Bath has pumped the brakes on a proposed tax break for a Rockport-based company to build 30 units of affordable housing.

The city council tabled the request Wednesday  after three residents spoke in opposition.

Realty Resources, a Rockport-based property management company, is asking Bath to designate its proposed subsidized housing project as an Affordable Housing Tax Increment Financing (TIF) District and adopt a credit enhancement for the project. TIFs are a common financing tool municipalities use to pay for public projects. They essentially funnel any increased tax revenue in a defined district toward specific purposes instead of a municipality’s general fund. In an affordable housing TIF district, communities to use the incremental tax revenues from that district to help make the housing affordable and to pay for related costs.

If awarded the TIF district designation and subsequent tax credit, the city would refund 50% of the housing development’s taxes, totaling $40,106 annually to Realty Resources. Over 20 years, the company would receive $1,077,663 in total in refunded taxes.

Resident and former Bath City Councilor John James argued the city should look into ways to offer more housing without burdening taxpayers. James cited data from the Maine State Housing Authority stating that Bath had more subsidized housing units per 1,000 residents than any other Maine municipality with the exception of Portland.

“We have more housing than Augusta, more than Westbrook, Lewiston, Bangor, Auburn or Sanford,” said James. “And we’re just a small town of 8,338 residents. For our population, we have almost eight times more subsidized housing than Brunswick.”

Bath has 630 subsidized housing units, giving the city a ratio of 75.5 units per 1,000 residents, James said, citing Maine State Housing Authority data.

However, only 550 units have been built, giving the city about 66 subsidized housing units per 1,000 residents, still the second highest out of the state’s 40 largest municipalities.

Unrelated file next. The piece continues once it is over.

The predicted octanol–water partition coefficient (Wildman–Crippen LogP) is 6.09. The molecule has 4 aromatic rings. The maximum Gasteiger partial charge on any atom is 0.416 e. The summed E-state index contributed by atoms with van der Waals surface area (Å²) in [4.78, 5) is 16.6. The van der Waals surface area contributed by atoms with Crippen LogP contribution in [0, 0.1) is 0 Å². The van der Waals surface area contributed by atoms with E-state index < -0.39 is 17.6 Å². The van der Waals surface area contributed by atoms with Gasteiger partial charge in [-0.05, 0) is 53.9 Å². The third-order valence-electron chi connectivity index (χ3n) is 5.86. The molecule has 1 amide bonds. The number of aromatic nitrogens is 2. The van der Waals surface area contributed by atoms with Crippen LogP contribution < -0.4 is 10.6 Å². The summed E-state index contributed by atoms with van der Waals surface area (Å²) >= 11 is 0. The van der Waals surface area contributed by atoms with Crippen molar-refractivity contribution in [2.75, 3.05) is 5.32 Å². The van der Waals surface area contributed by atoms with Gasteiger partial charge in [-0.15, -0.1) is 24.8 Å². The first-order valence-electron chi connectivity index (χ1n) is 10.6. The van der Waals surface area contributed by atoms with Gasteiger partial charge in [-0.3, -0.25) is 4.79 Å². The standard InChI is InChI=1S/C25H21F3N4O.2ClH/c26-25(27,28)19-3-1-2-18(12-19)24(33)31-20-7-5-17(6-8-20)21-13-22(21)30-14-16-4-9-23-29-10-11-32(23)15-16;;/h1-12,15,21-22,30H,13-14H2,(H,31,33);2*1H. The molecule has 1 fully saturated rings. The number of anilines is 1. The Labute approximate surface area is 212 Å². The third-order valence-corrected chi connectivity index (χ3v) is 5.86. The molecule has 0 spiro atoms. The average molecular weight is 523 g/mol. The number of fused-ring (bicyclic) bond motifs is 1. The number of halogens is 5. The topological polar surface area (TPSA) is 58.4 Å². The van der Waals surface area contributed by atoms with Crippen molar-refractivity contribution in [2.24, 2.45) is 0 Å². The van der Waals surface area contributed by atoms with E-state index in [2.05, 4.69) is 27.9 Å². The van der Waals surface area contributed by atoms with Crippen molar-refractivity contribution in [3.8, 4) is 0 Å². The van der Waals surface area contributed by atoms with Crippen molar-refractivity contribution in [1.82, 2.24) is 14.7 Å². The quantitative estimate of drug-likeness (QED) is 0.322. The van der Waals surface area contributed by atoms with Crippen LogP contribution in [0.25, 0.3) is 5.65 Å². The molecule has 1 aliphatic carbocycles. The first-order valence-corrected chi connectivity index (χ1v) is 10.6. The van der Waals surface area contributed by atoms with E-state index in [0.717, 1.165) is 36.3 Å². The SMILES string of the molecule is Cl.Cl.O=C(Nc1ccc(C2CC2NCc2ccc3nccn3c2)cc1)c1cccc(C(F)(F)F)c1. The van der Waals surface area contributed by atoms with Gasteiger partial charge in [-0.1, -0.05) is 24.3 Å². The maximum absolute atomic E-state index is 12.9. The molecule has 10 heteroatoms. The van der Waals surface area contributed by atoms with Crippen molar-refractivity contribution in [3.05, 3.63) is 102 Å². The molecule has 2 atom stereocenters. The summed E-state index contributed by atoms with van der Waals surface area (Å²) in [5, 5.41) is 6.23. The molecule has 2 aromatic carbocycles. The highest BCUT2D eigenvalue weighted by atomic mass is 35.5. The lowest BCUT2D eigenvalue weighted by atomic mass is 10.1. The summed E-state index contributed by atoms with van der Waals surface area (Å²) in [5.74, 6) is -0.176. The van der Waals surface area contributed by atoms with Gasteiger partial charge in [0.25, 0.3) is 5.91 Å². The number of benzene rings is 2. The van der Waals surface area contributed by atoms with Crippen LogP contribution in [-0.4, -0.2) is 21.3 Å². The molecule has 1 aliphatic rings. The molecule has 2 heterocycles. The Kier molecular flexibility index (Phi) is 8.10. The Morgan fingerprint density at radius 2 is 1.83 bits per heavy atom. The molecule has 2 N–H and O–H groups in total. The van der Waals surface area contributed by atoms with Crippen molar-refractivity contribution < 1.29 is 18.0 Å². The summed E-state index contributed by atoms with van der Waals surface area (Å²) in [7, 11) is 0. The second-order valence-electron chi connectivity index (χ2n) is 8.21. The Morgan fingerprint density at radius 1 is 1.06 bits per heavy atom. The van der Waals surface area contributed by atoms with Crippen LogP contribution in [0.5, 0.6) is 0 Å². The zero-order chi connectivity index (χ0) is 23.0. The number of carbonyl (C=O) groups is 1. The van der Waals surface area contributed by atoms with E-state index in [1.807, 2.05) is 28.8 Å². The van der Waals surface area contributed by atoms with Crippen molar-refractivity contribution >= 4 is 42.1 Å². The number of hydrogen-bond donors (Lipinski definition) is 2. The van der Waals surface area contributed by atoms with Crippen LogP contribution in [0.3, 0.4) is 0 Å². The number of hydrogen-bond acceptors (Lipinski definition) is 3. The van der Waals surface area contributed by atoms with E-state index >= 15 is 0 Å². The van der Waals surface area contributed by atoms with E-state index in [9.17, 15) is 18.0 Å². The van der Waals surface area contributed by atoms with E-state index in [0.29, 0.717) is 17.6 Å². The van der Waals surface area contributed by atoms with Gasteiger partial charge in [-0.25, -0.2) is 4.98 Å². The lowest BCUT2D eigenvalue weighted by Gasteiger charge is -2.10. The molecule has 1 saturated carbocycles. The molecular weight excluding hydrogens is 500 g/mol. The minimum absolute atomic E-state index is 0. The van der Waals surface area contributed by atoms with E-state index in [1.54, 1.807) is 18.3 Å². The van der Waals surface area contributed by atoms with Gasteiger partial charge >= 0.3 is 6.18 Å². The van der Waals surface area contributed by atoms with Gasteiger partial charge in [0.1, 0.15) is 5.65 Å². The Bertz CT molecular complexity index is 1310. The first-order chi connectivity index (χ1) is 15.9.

“The Bath community should feel very good that we have more than fulfilled our social responsibility and obligation for subsidized and affordable housing north of Portland,” said James. “However, as the Bath Housing Authority’s recent study of January 2021 recommends, it is time to start a dialogue with outlying communities for them to construct their own subsidized housing and for Bath to adopt an ‘accessory dwelling unit’ ordinance to provide some desperately-needed relief.”

Resident Sean Ireland encouraged councilors to take their time finding and analyzing data on local subsidized housing.

“I think it’s clear that we’re a community that’s in transition and the housing stock is out of balance,” said resident Sean Ireland. “These decisions that we’re faced with now and in the future are really complicated and my fear is we don’t have the data and the information we need to do the analysis and make decisions.”

Some councilors were hesitant about allowing the TIF, noting other affordable housing developments in Bath owned by Realty Resources — such as Maritime Apartments and Oak Grove Common — are in disrepair and are not maintained well.

“Your organization has a reputation in regard to some of its other properties of not being top-notch in terms of maintenance we’ve heard from tenants,” Councilor Phyllis Bailey said. “Why should we expect this property to be well taken care of?”

Realty Resources Chief Financial Officer Bill Pearse said the company is aware of one development, Oak Grove Common, “which has fallen into disrepair.” He said the company has “funding in place and we’re going through the process of getting federal and state approvals” to use the money to spruce up the property.

Housing for those who work in Bath but can’t afford to live there

Realty Resources hopes to build a 30-unit workforce housing development that would be spread across three buildings on 4.22 acres at Oak Grove Avenue. The development would hold 18 two-bedroom units, nine three-bedroom units, and three four-bedroom units, according to Pearse.

Monthly rent would be $830-$1,450, based on whether a tenant earns 50%, 60% or 80% of the area median income, to address the area’s need for more affordable housing.

“We’re looking to market this to workforce individuals who work in your community,” said Pearse. “This would be for people who work at Bath Iron Works … in your hospitals, supermarkets and retail spaces. These are people who are looking to work in the Bath area and raise their families, but can’t find housing.”

With the development, Realty Resources anticipates bringing in just under $30,000 monthly, or about $340,000 income with a 5% vacancy rate.

The company also plans to apply for a 9% tax credit through the Maine Housing Authority, and Pearse said a tax credit from Bath would help the company’s chances of being approved by the state.

The council will revisit whether to grant Realty Resources the tax credit July 21.

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